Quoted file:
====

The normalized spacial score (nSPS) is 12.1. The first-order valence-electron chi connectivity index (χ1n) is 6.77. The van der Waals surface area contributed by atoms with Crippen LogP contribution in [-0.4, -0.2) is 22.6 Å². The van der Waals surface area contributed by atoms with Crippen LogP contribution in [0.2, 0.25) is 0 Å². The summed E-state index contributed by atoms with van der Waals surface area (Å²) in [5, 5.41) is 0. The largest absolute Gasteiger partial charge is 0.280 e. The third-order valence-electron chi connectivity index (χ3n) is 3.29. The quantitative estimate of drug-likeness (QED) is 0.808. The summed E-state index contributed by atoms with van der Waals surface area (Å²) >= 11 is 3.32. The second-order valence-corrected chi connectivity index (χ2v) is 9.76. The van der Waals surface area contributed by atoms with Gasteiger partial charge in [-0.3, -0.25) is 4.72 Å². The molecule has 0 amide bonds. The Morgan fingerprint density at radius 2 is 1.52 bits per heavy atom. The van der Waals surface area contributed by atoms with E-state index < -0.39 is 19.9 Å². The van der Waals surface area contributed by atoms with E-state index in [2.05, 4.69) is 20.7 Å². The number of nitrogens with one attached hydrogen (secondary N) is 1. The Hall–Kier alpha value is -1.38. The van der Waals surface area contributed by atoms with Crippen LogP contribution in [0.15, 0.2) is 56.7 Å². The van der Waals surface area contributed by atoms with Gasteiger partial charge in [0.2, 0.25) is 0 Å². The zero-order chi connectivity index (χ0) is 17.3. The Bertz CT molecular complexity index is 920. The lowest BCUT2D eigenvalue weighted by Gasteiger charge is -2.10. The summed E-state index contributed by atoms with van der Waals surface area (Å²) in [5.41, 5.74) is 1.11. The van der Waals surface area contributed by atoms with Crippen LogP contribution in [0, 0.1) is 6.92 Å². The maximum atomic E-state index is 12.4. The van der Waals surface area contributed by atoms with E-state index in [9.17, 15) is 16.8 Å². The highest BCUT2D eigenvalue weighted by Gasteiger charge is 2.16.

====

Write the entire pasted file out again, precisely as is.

The normalized spacial score (nSPS) is 12.1. The first-order valence-electron chi connectivity index (χ1n) is 6.77. The van der Waals surface area contributed by atoms with Crippen LogP contribution in [-0.4, -0.2) is 22.6 Å². The van der Waals surface area contributed by atoms with Crippen LogP contribution in [0.2, 0.25) is 0 Å². The summed E-state index contributed by atoms with van der Waals surface area (Å²) in [5, 5.41) is 0. The largest absolute Gasteiger partial charge is 0.280 e. The third-order valence-electron chi connectivity index (χ3n) is 3.29. The quantitative estimate of drug-likeness (QED) is 0.808. The summed E-state index contributed by atoms with van der Waals surface area (Å²) >= 11 is 3.32. The second-order valence-corrected chi connectivity index (χ2v) is 9.76. The van der Waals surface area contributed by atoms with Gasteiger partial charge in [-0.3, -0.25) is 4.72 Å². The molecule has 0 amide bonds. The Morgan fingerprint density at radius 2 is 1.52 bits per heavy atom. The van der Waals surface area contributed by atoms with E-state index < -0.39 is 19.9 Å². The van der Waals surface area contributed by atoms with E-state index in [2.05, 4.69) is 20.7 Å². The number of nitrogens with one attached hydrogen (secondary N) is 1. The Hall–Kier alpha value is -1.38. The van der Waals surface area contributed by atoms with Crippen LogP contribution in [0.15, 0.2) is 56.7 Å². The van der Waals surface area contributed by atoms with Gasteiger partial charge in [0.2, 0.25) is 0 Å². The zero-order chi connectivity index (χ0) is 17.3. The Bertz CT molecular complexity index is 920. The lowest BCUT2D eigenvalue weighted by Gasteiger charge is -2.10. The summed E-state index contributed by atoms with van der Waals surface area (Å²) in [5.41, 5.74) is 1.11. The van der Waals surface area contributed by atoms with Crippen LogP contribution in [0, 0.1) is 6.92 Å². The maximum atomic E-state index is 12.4. The van der Waals surface area contributed by atoms with E-state index in [9.17, 15) is 16.8 Å². The highest BCUT2D eigenvalue weighted by Gasteiger charge is 2.16.